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graphic_nnm18_gofurther_finalBy Ben Graff

March is here, which means…National Nutrition Month is here, too! This year, the Academy of Nutrition and Dietetics’ theme is Go Further with Food. You’re probably saying to yourself, what does that mean? Well, going further with food is about noticing the difference that food can make to help us go further in different parts of our lives. Here is what going further with food means to me:

  • When having a healthy breakfast, I try to include protein and fiber. These nutrients help me stay full and the meal keeps me going further into the day before getting hungry again.
  • I like to eat a healthy and energizing snack, such as whole wheat crackers with peanut butter, before working out. When I do, I notice my muscles keep working strongly further into the workout.
  • When I bring a healthy lunch to work instead of reaching for unhealthy snacks whenever I’m hungry, I notice the meal helps me to stay focused further into the afternoon, and helps my food budget go further each month.

Sticking with this theme, going further with food can help stretch your food dollars and prevent food waste. Planning meals ahead of time and using up leftovers can help keep everyone in your family satisfied further into the week before having to go back to the store, and prevent food from spoiling or being wasted. Did you know that about 40% of all food produced in the United States goes to waste? Hopefully, some of these ideas will help you to go further with food! If you have other tips, send us a tweet @MassWIC. In the meantime, try out these meal prep ideas and see if they help you and your family go further.

  • Find a personal meal prep method

Whether it’s cooking a big batch of a recipe and freezing it, portioning out meals for the week, or chopping foods ahead of time to cut down on prep time later, find what works for you!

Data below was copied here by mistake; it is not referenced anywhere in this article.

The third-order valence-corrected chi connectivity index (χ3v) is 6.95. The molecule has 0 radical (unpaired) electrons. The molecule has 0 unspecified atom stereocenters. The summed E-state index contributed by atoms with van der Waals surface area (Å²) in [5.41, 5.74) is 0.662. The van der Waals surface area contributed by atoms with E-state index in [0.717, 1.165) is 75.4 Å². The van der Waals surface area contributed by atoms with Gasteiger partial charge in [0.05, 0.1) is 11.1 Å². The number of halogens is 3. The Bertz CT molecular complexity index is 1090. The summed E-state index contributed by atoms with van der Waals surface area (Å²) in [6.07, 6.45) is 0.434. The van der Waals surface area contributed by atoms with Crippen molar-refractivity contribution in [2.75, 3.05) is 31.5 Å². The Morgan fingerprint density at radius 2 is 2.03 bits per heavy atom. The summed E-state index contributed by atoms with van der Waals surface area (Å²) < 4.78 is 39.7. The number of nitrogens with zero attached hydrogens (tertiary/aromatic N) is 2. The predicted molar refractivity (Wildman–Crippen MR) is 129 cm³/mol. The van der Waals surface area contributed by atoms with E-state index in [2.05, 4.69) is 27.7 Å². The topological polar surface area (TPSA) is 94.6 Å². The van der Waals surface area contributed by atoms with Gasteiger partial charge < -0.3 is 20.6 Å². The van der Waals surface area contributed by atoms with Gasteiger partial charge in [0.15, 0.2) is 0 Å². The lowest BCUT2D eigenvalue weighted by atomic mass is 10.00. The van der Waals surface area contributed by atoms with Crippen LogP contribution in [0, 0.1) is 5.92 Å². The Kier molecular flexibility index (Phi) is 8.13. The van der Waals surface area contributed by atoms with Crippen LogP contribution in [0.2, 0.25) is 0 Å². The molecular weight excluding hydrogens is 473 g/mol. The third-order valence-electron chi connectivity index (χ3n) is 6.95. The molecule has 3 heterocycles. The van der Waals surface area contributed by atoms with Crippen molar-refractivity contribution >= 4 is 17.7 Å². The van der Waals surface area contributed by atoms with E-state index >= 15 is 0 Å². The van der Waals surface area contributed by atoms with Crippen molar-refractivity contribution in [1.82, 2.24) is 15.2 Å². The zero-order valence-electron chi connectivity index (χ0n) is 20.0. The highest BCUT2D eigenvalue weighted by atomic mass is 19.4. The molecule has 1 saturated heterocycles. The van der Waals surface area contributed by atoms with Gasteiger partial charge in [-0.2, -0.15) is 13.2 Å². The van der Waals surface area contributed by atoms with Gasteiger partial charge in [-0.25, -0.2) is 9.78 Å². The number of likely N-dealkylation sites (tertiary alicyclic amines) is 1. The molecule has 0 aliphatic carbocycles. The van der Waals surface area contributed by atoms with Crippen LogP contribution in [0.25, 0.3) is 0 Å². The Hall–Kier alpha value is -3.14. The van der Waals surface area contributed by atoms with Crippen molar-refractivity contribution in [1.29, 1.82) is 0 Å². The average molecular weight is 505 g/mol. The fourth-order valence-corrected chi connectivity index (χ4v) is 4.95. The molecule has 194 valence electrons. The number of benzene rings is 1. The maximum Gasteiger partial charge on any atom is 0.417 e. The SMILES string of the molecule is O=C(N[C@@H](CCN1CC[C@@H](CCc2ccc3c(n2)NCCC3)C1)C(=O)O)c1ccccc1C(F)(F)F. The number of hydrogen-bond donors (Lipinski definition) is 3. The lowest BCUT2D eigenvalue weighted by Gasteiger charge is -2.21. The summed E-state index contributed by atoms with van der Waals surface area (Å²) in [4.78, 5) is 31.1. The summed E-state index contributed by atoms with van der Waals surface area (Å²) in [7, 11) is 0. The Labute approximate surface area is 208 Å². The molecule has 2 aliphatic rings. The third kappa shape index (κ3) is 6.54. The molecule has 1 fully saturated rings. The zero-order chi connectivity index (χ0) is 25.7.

• Have a game plan to stay organized

Choose what recipes you’d like to make, and check if there are parts you can prepare ahead of time, such as chopping onions and garlic. Then block out time to make sure the prepping will happen!

  • Take a look at what you have on hand first before heading to the store

Once the menu is decided, building a shopping list is next. Be sure to remember any staples that are needed. Writing your list by section of the store can help cut down on time spent wandering the aisles.

  • Prep and store

Start with foods that take a long time to cook, such as foods that need to be baked, or grains like brown rice, and then prepare other foods while those are cooking. Keep in mind that most foods only last a couple of days after being chopped, and a couple of days after being cooked. Read more about leftovers and food safety at https://www.foodsafety.gov/.

Tips adapted from http://www.eatingwell.com/article/290651/a-beginners-guide-to-meal-prep/

http://www.eatright.org/resources/national-nutrition-month

Ben Graff is a dietetic intern at Simmons College.

 

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Nutrition Education Specialist for the Massachusetts WIC Program

Nutrition Education Specialist for the Massachusetts WIC Program

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